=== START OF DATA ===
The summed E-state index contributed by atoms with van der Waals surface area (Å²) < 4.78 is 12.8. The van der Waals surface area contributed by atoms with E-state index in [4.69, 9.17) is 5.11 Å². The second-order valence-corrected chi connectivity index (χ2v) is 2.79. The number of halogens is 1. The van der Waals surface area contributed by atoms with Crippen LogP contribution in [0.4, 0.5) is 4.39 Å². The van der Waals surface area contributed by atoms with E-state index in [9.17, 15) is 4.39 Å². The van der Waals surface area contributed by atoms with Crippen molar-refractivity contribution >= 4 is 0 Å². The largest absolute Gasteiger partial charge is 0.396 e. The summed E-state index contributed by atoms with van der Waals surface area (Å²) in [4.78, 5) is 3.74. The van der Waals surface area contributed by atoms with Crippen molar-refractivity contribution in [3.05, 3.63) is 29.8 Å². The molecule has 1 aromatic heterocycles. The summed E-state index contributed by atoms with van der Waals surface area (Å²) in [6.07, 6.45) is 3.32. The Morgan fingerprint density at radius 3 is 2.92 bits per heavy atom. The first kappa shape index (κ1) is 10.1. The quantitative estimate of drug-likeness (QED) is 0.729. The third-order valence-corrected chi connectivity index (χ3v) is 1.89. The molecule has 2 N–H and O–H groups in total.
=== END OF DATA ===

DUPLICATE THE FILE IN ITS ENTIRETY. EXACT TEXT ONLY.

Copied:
The summed E-state index contributed by atoms with van der Waals surface area (Å²) < 4.78 is 12.8. The van der Waals surface area contributed by atoms with E-state index in [4.69, 9.17) is 5.11 Å². The second-order valence-corrected chi connectivity index (χ2v) is 2.79. The number of halogens is 1. The van der Waals surface area contributed by atoms with Crippen LogP contribution in [0.4, 0.5) is 4.39 Å². The van der Waals surface area contributed by atoms with E-state index in [9.17, 15) is 4.39 Å². The van der Waals surface area contributed by atoms with Crippen molar-refractivity contribution >= 4 is 0 Å². The largest absolute Gasteiger partial charge is 0.396 e. The summed E-state index contributed by atoms with van der Waals surface area (Å²) in [4.78, 5) is 3.74. The van der Waals surface area contributed by atoms with Crippen molar-refractivity contribution in [3.05, 3.63) is 29.8 Å². The molecule has 1 aromatic heterocycles. The summed E-state index contributed by atoms with van der Waals surface area (Å²) in [6.07, 6.45) is 3.32. The Morgan fingerprint density at radius 3 is 2.92 bits per heavy atom. The first kappa shape index (κ1) is 10.1. The quantitative estimate of drug-likeness (QED) is 0.729. The third-order valence-corrected chi connectivity index (χ3v) is 1.89. The molecule has 2 N–H and O–H groups in total.